S3E04: A Look Into the Eye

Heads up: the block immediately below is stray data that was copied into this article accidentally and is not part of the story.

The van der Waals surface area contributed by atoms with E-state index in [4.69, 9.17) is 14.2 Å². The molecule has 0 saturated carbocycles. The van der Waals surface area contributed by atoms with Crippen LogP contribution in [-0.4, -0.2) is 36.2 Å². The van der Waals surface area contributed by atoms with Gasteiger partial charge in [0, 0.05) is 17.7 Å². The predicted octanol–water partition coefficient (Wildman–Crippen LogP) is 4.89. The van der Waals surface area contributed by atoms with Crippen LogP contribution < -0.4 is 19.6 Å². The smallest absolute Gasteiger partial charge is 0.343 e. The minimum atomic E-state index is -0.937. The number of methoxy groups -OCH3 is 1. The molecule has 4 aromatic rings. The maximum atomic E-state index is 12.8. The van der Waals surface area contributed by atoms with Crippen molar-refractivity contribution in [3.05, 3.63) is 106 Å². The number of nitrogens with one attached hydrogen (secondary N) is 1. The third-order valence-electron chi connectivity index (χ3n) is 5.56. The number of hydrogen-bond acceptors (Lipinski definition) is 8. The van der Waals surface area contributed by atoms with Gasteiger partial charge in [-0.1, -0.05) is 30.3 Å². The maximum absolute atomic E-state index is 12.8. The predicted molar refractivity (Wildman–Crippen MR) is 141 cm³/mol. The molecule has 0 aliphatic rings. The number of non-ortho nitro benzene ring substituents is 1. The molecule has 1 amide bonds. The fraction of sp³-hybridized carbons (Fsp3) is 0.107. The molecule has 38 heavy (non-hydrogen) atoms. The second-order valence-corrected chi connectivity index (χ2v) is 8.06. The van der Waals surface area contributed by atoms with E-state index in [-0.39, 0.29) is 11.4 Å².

We know very well. How about the instruction works out of visual cycle work now. The big challenge is really trying to understand how h related. Macular degeneration comes about and trying to solve that i think is is a very big deal it john rogan and i'm a scientist specifically an immunologist so someone who studies how the immune system works one key part of my job as a scientist is to communicate ideas with other now the scientists and also with people outside of the field one of the cool things is this podcast allows me to do for the past few seasons. I've had the privilege to speak to. Some of the brightest minds minds in research but i'm not done yet this season. I'm going back into the bar to see what my colleagues are doing to research some of the most complex diseases and see what they're up to so. Grab your favorite favorite drink. Get ready to unlock your science brain and join us for to find this walk into a bar do you. You have to think about how your eyes work. No not really i mean we studied at some point. Don't remember like how it works village study about it back in the day for granted. Sometimes i mean i. I remember him like biology class. We had courses on on human anatomy and stuff just thinking back on science experiments. I know the white parts like made from the same thing as the expert weirdly enough. Sometimes i think about what in our eyes get so hot. They become hard boiled eggs. Welcome back everyone in today's show. We're going to take a deep dive into the the is something very unique and it's a protected organ within our body. That's protected from a lot of common inflammatory responses however there are certain diseases that are very specific to the i am one of these is natural degeneration ration- so today we're going to unpack that and we have with us men of and lebron companion every such specialist in the field of biology and interestingly also in neurobiology elegy and immunology now. How does that all come together. Welcome in a i want to start really high level and get a picture of what the i is. It's perhaps you could help. Describe the i is physically the i is focusing the lights on the back of your eye and the back of your eye is for retinitis and more specifically the macula macula is extremely important for because central vision and it's also where we have most visual acuity which means that that's what we used to drive a car or to recognize faces or watch t._v. The other part of the it's the vitriol the vitriol it's cavity built filled with that with a viscous material to keep the retina to the back and also feel to a delight as solid as components that are very clear <hes> but keep a very strict path between the lens in front of your eye and retina so you have to look at retina as projection screen but it has to be positioned except in the right distance to the lens to get very clear are your projection so that's keeping everything in focus so the lights coming into the lens it goes through the victorious. It's picked up by the roman coins which and this information is conveyed to the brain out through the optic nerve at the back of the that's correct so so once that a light is converted into electrical signal that electrical signal is relates to what's called retinal ganglion cells and a very long excellent said go all the way through the optic nerve to visual cortex and that's the perception of that vision is create non-human primates have macular species aren't for many species. The sensation is not the most important thing you can for example imagine that the mouse has to have the ability to see as well to to to the to the to the sky so needs his peripheral vision that we don't need as much necessarily uh-huh and also nocturnal animals they <hes> they need less of of of this daylight vision they need night fishing where to have much better off off using the total retina so there is definitely differences between us having this macula and species that don't in what the requirements are for for for his vision letter most important survival tactics are just fascinating that our vision has co evolved served with us as a human species so that we have central vision this. Maybe it's also it's very important for us to recognize each other. You never look at somebody that you prefer retina and it's also extremely important to make sense of what you see so there is a lot of things that via species have evolved to do and so also monument privates. Will you need your central vision even to working with tools. I hand coordination and pretty exactly now. It's so fascinating and for the audience what exactly are bolton coins so cones they are there to to for your daylight vision asian and for color vision routes used those when it gets dark. I have to just ask. How do they get these names. Do they look like they look like brooks and likely brought are pretty straits cones. The cost structure is he's really destructive. That's a nice thing is maybe i'm also fascinated by the either's visual to it so the rods and cones are have these these inner segments in other segments. They're specialized in their own and the other segments is referred to transaction takes place and what does instruction this process this for life gets converted to electrical signal and that's been feeds into the brain center embiid electrical signal goes all the wave travels all the way three optic nerve to the brain took visual cortex so regulating that photo conversion must be very well chewed and obviously very important very important very well described right so it's it's really a combination of an obscenity and vitamin either. It's called eleven sis retinol eighteen all that is converted into all transformational <hes> and that conversion creates that electrical signal and when you when you create that all transfatty now there's a moment you have to supply new eleven sis retinol to keep that photo construction going so there is a moment where you have a very intense use of vitamin a. that you don't see anything that's reflective lights. It is when you're driving dark in a car with headlights into i or somebody makes a flesh picture of you and this this moment so you see a dark and go bleaching so that's where you have no ability to supply north of your vitamin a derivative of your your eleven retinol to due to produce that split second i it's just a second and then quickly have to refill the reservoir the right and the reservoir is filled by dispatching a pigment epithelial cells so this really gets to how important these photoreceptor the cones and the retina pygmalion sales are goes that both are important for default addressed actions in the retina <unk> yourself is a very important process several enzymes that convert eleven cities to transfer back in a process the visual cycle. Unfortunately it's these two cells. The photoreceptors cones arpey cells that die in a._m._d. So so these most important parts of retina that you absolutely need to create a vision have got lost concepts concepts the light ones though cells are destroyed. They can't photo convert that information to the brain so what you get left with his literally black hole it correctly he wellington epithelial cells appear similar to the ones that we've talked about another podcast in the intestines intended to finding finding them as a selye. They're all epithelial cells however these cells organize themselves slightly differently or at least different factors depending on the environment. Let's talk about diseases within the macula particularly something called metro degeneration which can be devastating especially in aging populations. Could you walk us through what that is so in in macular degeneration. That's where you lose. Photoreceptor votes counts which are critical for instruction and you also lose a very very important layer which is called vetting pigment epithelium at works very closely with these photoreceptors to convert this process official transaction shen so those sales fortunately our cells that give up and we still have very little knowledge that happens so why do you lose these photoreceptor the receptor <unk>. Why do you lose these photoreceptor retinal pigment <unk> that are required absolutely required for the survival survival of these photoreceptors and hadas macular degeneration or actually as we <hes> some people will know it as a._m._d. Or age related macular the generation. How does it present itself. What is it kind of quote. Unquote look like so in early stages before you even notice notice anything in your vision you you get larger numbers of deposits <unk> present in the macula and he's threes are really composed of i mostly lipids and proteins and the forum just on their these retinal pigment yourself. Do we know how these gruden's form is. It just protein aggregation shen or is it driven by certain signals so we think the driessen is products at the secreted by arpey cells that are not very happy to the epithelial cells yeah and and the jerusalem are they tend to grow over time and they also produce some stress against these r._v. Sales so it's part of driesen maybe being toxic to cells directly but also part of forming a physical barrier between aetna pigmented yourselves and the koran which under the drew sonora under the the membrane on which the r._p._g.'s cells lie lays of giving you all stacked on each other and that's were barrier is is extremely important because on one hand that keeps blood vessels from going into the vetting but it also makes sure that nutrients supplied by these blood vessels get to these photoreceptors photoreceptors. I am not directly vascular is you don't want to have escort cheer in an area ever you need to create vision because it will disturb division as the disease progresses what happens and so eventually you will lose retinal pigmented you yourself and then two things can happen. You will have some compensatory satory vascular ascension cop neo vascular sation which is good because now you supply the photoreceptors and the r._p._o. East sales with blood vessels salsa with everything that blood can't supply but on the other hand. It's a big disadvantage because he also disturbed division so this form of macular pitching rations called wet h related macular degeneration divaesque utilization which is kind of coming in to provide nutrients and help prevent event the damage at the same time. It's kind of causing some of the damage correct that's correct because the vascular through leaky and that leanness that call the dima is this is very disturbing for division vascular function. Try and tell yes and this is a really natural process. The body tries to make new blood vessels missiles after damage or whether it's trying to reap refuse damaged tissue and this is what's going on i in this case and so you're getting you blood vessels that are being formed but when you don't have a strong protective barrier when those epithelial cells have broken down it allows for leaky so the the blood. That's coming coming in the new blood. That's coming into phone. The vessels does start to leak out into the eye as well so that is the webcam day and how does that compare with dry naturally degeneration attention so dry a._m. The loss of retinal pigmented patil yourselves photoreceptors without having this new recession and it's very possible because you don't have this new station you have a porn rapid progress of loss of these retinal pigment photoreceptors thor's time you start with a few dropouts of cells and increases with large areas that that dropout so concentric way it's spreads through the macula and in about five to ten years time people go from having no noticeable effect on vision to be legally blind so that's a big problem that's great biological description but felicitous who are familiar with the disease is their way into scribe what a._m._d. Aimed looks like when you have it or when you're developing it yeah so so it's a bit more difficult to do it for new way because nevada in views is a blurred vision. It's like looking through a bottle of water for geographic atrophies explain. It's really like put put two fists in front of your eyes and then try to see so so you have still your peripheral vision to some extent depending how close your eyes but you're central vision is is lost so you can't see the center. Actually we cannot see center. Yes so you just see darkness and then the vision so recognizing faces is very difficult because suit. You're used to see that in your central vision driving a car meter central vision watching t._v. into central vision watching newspaper so the quality steve live in asia so i just want to shift gears and ask you how to take the drug into the eye so parentally the only way we can undo this is ben jackson so useless very small needle and injects the drug which safar is an antibody antagonist in the eye behind the i. It's it's a canoe tyrod the white part of your eyes when you look at it and and you reject it in vitrolles so in that cavity filled with <hes> with with this more viscous components and then the drug brooke states there for about a month. I usually have to reinject okay so that was hard to listen to so why do you need to inject it locally as opposed to other therapeutics where you can just dr we began to show talking about how the is unique and one of the unique aspects of this is a so-called immune privileged organ so it has various various to the immune system because you don't want general inflammation to come in there you want it to be quiet in this possible and you don't want to have your vision head through through inflammation that my call swelling for example and so the result of protecting the eye from the systemic circulation is that you can on inject drugs systemically in have them penetrate the eye so it's really important for some of these treatments is that you need to deliver the drug into that particular organs and case the back of the eye. What's the pathophysiology of michael degeneration. What are the causes associated with aging but that could be due to many different and finance well. Genetics is extremely important and we know that now that we have been able to secrets of patients and copan of its controls so genetics genetics drives over fifty percent of the disease which is quite substantial looking at other diseases. So what do you mean by that. I mean that that this certain the genes that are affected and when you have polymorphism so single nuclear sites that changed in these genes. You have a much higher risk of getting a._m._d. And so far about thirty six genes that have common polymorphism that associated with with a disease with the risk of disease and to these common polymorphisms help you and your colleagues in the field focus research into certain areas them absolutely early because that's the way we can understand human disease better. These genes that are affected are obviously very important for the health of your retina looking looking to look at the the function of a number of these genes have been identified and one of them that i know you have worked on for very long time. Something called compliment. What is compliment so so complement is a series of proteins that we carry in plots that are extremely important to fight pathogens by poking holes through what we call a membrane rain at tech complex and they also elicits immune system activation so they're bringing immune cells that eat these pathogens this factor santos these pathogens kind of like a tree or a signal that something's going on so it's very important that we have compliments because without have compliments you will get infections but not wanting the wrong place like the i if it gets in the wrong place in the example i mentioned to you have nervous conversation or you have a break in the barrier dan <hes> these neurons get the tax. <hes> photoreceptors counts get the tech the same way as his pathogens get the tax so complement pokes wholesome them brings immune cells in their particularly mona sites macrophages and i start attacking the i have thinking this is another pathogen so why not just remove the compliment from the eye and that's the strategy to to block complement meant activation in the eye again. There's certain challenges that because compliments very abundant to to have enough drug any i <hes> <hes> you will also have to have the drug at the right place because now you're really looking at the interface of the eye and blood and that's a challenge so you can argue view yes if you could looking compliments systemically in the blood. Maybe the best way to go about it but this comes at the safety risks so we cannot do that. Whereas has the fuel going in terms of delivering drugs into the eye with biomedical devices delivery devices what's new well. There's several things that are being explored right now. One of them is the device you can <hes> plug a device in the eye that you load which drug and device will slowly release the drug over time hi so instead of having to come back to the doctor's office every month. Now you can <hes> give the patient can feel that this device every half year every year the other way <hes> is is gene therapies so if you're able to supply a gene that that that creates a protein that temple blogs complement activation you can put a gene in the i <hes> through a vector virus or an isolated virus lies to the i know the i can get one injection. Maybe get out years and that's been very successful. Mona janik disease is not so much. Gotcha age related macular degeneration but if you have one gene that you want to bring back and restore the system. That's a great way of getting around around having to give monthly injections just means. It's one gene associated with a disguised as opposed to multiple correct. The other part field is really going is trying to find out can be approach. H related macular degeneration differently by cell therapy so when the people lose <hes> yourselves photoreceptors can be replaced by other cells and there's now clinical trials ongoing the stem cell therapies clinical trials would put sheets of retinopathy <unk> yourselves back in areas where they got lost. I so this is another area. I think is really promising because now you really think about restoring function when you treat with therapeutics takes you can halt disease but you cannot restore. It's very lost jannik hansen easier to treat than one involving multiple. Yes amona genetic disease. Aziz really is just a disease. It occurs because we tation in a single gene so if that's single gene can be corrected for example with gene therapy that would be <unk> simpler than a multifactorial multi gene disease. It has so many different components to it that it becomes complicated to dissect and then target and in this case it's not just multiple genes that are out of whack. It's multiple cell types as well. It's also thinking about the retinal pigment epithelial cells the photo receptors <unk> as well as the complement and vascular ization that we were talking about earlier. It's very complex. I think the the biology of the eye and the you know therapeutic treatment of disease really points to how i think the field across all different diseases going in terms of trying to get a drug to someone that's disease very specifically and not have any other toxic effects systemically. Yes yes and of malaysia is is a great area to do that because you can see what you're doing. You can with a slim look in the back of your eye and see how your therapy works. You can do surgery to find now that your cells growing in the right direction and covered the rye patch that has lost cells so so you can really do a very targeted cell based therapies because this is very different from something like athritis or even in kansas because in order to look at the changes in the disease you either have to wait over time so your joints swelling as march or your cancer shrunk but you can't really look intimately along the way whereas you can with this so that's i think why my cell based therapies and also gene therapies are taking off any optimally space so it's really exciting area to be working in. I really want to go back to your story. How did you end up working in the eye because 'cause i know you actually know you as an immunologist right when you first started working on compliment but you didn't stop it. How did you decide lied to get into science. And when did you start well. The training wasn't neurobiology fascinated with neurons then and when i came to the minority departments we discovered a new complement inhibitor so combined combining my background's neurobiology my doc interests in the minority the i was a great place for me to work. It's a huge convergence right. You've got the immunology part with the complement then the neurobiology biology because it's all about getting the right signals from those photoreceptors back into the brain you know is also part of it the nation with how the eye works and it's such a well organized system as a mention. I think we know very well. How photog- instruction works additional cycle work work so there's a lot to go from and then now the big challenge is really trying to understand how h related macular degeneration comes about and <unk> and trying to solve that i think is is a very big deal given that the disease is increasing in terms of incidents with the aging population understanding why that is it's increasing because our life span is getting longer so we have higher into the risk increases with age hence the name so above sixty you get a thirty percent chance that you that you get a better knowledge invasion especially you have the genetic factors against you working against which increases the risks and over eighty it. It's exponentially increase so that's that's really the reason becomes such big problems how do you how does field studies when the human is the only place where the disease manifests itself. What's really the best way to study. The disease is to study human disease and studied humans and i think what has been a tremendous tremendous. <hes> instill development is the imaging center you can get access by vitit imaging modalities to do the retina optical coherence tomography is a way you can see all the layers of the retina and find out what happens over over time it's noninvasive and those imaging technology some also fluid scene and geography we can fill the basketball cheer the die and you can now visualize those very important and understanding the disease because they tell you exactly where the problems are and how they develop over time and i think that together with the human genetics which has also been a recent development. It's only the last ten years that we start understanding. The genetics of age related macular degeneration ration- if you combine these these developments in imaging with a better understanding of the human genetics you can start understanding sees better better and start in the standing. What are your targets and how do you go about targeting the need to increase or decrease certain advice so the last ten twenty as being like rhythmic in terms of the understanding of the disease. Where do we go from here. What are you. What are you in the field goal from how well we're were. I would go and my lap ghost is really trying to understand the genetics better and <hes> we have a lot of excess for clinical trial data ah from our own but also from natural history studies to to really link the genetics with the imaging and see see how patients respond to certain therapies but also see how dare a._m._d. Develops over time and as a result of having certain genetic attic profiles and we can start on the standing which are the genetics that drive the neo vascular part of the disease. What is the genetics that makes six photoreceptors survive less well or retinal pigment salves so i think we need to start looking into that more and more and one way to study that is <hes> to to to closely study post mortem is so you get is from donors that you really want to understand what is what is the pathophysiology what our buddy pat. I look like an another way to study. It is really from from human stem cells and grody stem cells out to become retinal pigmented patil yourselves or even or gun rights which are small mini ice mini eyeballs that you can filter in addition. You can now study how these eyeballs that's right. They just have have many of the features so there have been so you've got some of those layers of the onion formation and then you can start to to play around with pathways right while you can knock out certain genes you can look at at at certain genetics of the stem cells how the <unk> posted a disease etc so what does the future look like beyond just tagme ice sculpture or compliment so technologies that the now available to to approach the disease regenerative therapy were you are able to reconstitute the cells where lost for example right now does clinical trials and have been successful that can insert a sheet of retinal pigmented a peculiar cells my right. It's mind blowing. How do they do that. Do is retinal pigment. Patil your cells that grow on the membrane naturally. It's called the brooks member so the way you do that. You can make an artificial brooks membrane with composition very similar in in addition retinal cells from amona layer and now you you make it the size proportions of the area that brady's greatest epithelial cells are lost band-aid size roads right exactly so you you you asserted micro surgically retina and on the books yeah you partly you layer it on the books membrane and then let it grow back <hes> and now retina it could very well be that photoreceptors are lost above those r._v.'s cells but now you can also turn retina and turn the better part of the retina above these cells with all of these advances. Will we have this cute in the next ten twenties. He's one of the reasons why it's it's very difficult to to cure the disease. That disease is still the very heterogeneous we call it. H related macular degeneration but there's several ways that the degeneration happens so talk mostly about about genetics. Have you know there's several different pathway said there are a fact that <hes> we also know that apart from genetics environmental factors that can affect the the risk of getting the disease progression of the disease so there's not a one fits for all type of therapy available so i think the you're making progress i think the progress has to come from these new technologies but also having better ways of delivery therapies more convenient less invasive and also by finding ways nice to treat the disease really early on maybe even before people noticed that they have lost visual acuity. That's only again. That's not what's like typical for the only but again you can follow patients from very early on and see how to respond to therapy <hes>. Do you have to just capture this patient. You have to predict who is going to get the disease and start treating them early. Such strong genetic says the possibility to be able due to really identify who those patients might be absolutely. That's the strategy to feel to stake so meno. It's been such a delight talking with you today it. It makes me want to go and retrain as an eye surgeon. Thank you so much for talking with us and good luck with the rest of your research eurokom. We've all been listening with your ease but now i. I know you're thinking about your eyes. I certainly am. I think it's really fascinating certainly as an immunologist when you think about how the immune system is attacking something. That should be in privilege in this case. That's the eye and how an understanding of. I envision inflammatory. Pathways genetics together can help help us understand and you've disease and come up with new therapeutics which means for me. I think i better get back into the lab and in the meantime please keep telling you science fans about us like us on facebook and twitter download the podcast from your favorite podcast app and rate us on. I tunes. Thanks for listening and for me. It's back to the left.